Dear MMDs, I liked very much the article by Jean Nimal about the
Fascination of the Tracker Bar.
At some point, Jean writes :
> Personally, this is sufficient for me not to be attracted by MIDI
> systems, as I feel that part of the feast is forgotten! Never mind
> -- I am sure some one is going to outfit a computer screen to
> represent paper running by!
Actually, that is already done in some concerts. I attended these
in the past years at several "reproducing pianos" concerts, given by
our Swedish-French specialist, Douglas Heffer of Montmartre, in the
large auditorium in Le Louvre museum in Paris.
At least one video camera pointed on the "tracker bar" and the many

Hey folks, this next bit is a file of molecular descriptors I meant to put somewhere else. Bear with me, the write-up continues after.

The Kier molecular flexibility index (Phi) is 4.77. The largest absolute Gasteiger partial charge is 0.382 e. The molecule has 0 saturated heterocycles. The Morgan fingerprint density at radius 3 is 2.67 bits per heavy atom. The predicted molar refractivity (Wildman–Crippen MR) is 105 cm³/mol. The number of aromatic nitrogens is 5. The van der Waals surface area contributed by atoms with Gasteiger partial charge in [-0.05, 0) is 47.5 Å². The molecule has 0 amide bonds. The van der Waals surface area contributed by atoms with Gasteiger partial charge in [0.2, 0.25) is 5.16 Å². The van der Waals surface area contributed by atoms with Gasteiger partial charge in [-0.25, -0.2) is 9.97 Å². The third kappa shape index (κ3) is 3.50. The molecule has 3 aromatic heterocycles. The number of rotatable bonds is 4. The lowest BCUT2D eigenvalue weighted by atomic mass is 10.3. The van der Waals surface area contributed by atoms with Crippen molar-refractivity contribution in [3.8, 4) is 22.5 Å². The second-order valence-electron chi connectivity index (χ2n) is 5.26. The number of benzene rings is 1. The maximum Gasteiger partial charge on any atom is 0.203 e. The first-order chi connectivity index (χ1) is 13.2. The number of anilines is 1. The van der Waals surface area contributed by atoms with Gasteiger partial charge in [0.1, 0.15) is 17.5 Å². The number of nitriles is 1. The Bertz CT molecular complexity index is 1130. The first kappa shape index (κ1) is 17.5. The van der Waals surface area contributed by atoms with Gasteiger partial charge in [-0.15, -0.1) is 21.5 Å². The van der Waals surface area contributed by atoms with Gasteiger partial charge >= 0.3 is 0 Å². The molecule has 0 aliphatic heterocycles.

hundred people who attended the concerts were able to see the "flowing"
of the punched roll on a very large screen. Absolutely fascinating...
Another video camera may also transmit to another screen the movements
of the keys on the piano keyboard -- without pianist. The same system
may be used on a cylinder (organ or musical box), but it is rarely as
fascinating, excepting in some very good musical boxes where the
"waves" of the teeth may be spectacular in a mandoline arrangement,
or chromatic ascents or arpeggios.
But with several tunes on the same cylinder, you cannot really follow
the music from the disposition of the pins or bridges, and so you loose
most of that fascination -- the past, present and future all together
-- that Jean Nimal spoke about.
With best regards,
Philippe Rouille (Paris, France)